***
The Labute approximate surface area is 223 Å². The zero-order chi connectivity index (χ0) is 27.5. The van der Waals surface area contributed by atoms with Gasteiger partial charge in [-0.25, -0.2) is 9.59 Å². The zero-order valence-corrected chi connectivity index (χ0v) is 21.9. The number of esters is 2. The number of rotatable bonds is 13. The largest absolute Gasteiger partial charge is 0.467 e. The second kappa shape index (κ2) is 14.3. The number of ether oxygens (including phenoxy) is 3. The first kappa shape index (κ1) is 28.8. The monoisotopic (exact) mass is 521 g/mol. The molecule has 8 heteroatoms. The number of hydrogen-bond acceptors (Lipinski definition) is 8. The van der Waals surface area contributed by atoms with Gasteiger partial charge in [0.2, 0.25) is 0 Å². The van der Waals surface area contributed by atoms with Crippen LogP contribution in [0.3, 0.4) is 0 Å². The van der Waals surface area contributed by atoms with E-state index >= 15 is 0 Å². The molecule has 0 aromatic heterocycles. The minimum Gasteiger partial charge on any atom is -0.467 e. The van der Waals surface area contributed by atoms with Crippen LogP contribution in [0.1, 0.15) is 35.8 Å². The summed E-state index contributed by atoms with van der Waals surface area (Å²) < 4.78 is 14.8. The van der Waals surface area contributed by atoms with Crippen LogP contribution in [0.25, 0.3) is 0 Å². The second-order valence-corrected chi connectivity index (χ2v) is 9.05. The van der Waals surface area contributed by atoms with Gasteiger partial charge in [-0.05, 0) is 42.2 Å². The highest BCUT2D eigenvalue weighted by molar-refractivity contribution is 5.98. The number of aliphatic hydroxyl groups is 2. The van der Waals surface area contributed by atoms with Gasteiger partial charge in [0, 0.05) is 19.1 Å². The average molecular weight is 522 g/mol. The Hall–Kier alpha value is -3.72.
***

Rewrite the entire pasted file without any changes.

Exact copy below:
The Labute approximate surface area is 223 Å². The zero-order chi connectivity index (χ0) is 27.5. The van der Waals surface area contributed by atoms with Gasteiger partial charge in [-0.25, -0.2) is 9.59 Å². The zero-order valence-corrected chi connectivity index (χ0v) is 21.9. The number of esters is 2. The number of rotatable bonds is 13. The largest absolute Gasteiger partial charge is 0.467 e. The second kappa shape index (κ2) is 14.3. The number of ether oxygens (including phenoxy) is 3. The first kappa shape index (κ1) is 28.8. The monoisotopic (exact) mass is 521 g/mol. The molecule has 8 heteroatoms. The number of hydrogen-bond acceptors (Lipinski definition) is 8. The van der Waals surface area contributed by atoms with Gasteiger partial charge in [0.2, 0.25) is 0 Å². The van der Waals surface area contributed by atoms with Crippen LogP contribution in [0.3, 0.4) is 0 Å². The van der Waals surface area contributed by atoms with E-state index >= 15 is 0 Å². The molecule has 0 aromatic heterocycles. The minimum Gasteiger partial charge on any atom is -0.467 e. The van der Waals surface area contributed by atoms with Crippen LogP contribution in [0.1, 0.15) is 35.8 Å². The summed E-state index contributed by atoms with van der Waals surface area (Å²) < 4.78 is 14.8. The van der Waals surface area contributed by atoms with Crippen LogP contribution in [0.25, 0.3) is 0 Å². The second-order valence-corrected chi connectivity index (χ2v) is 9.05. The van der Waals surface area contributed by atoms with Gasteiger partial charge in [-0.05, 0) is 42.2 Å². The highest BCUT2D eigenvalue weighted by molar-refractivity contribution is 5.98. The number of aliphatic hydroxyl groups is 2. The van der Waals surface area contributed by atoms with Gasteiger partial charge in [0, 0.05) is 19.1 Å². The average molecular weight is 522 g/mol. The Hall–Kier alpha value is -3.72.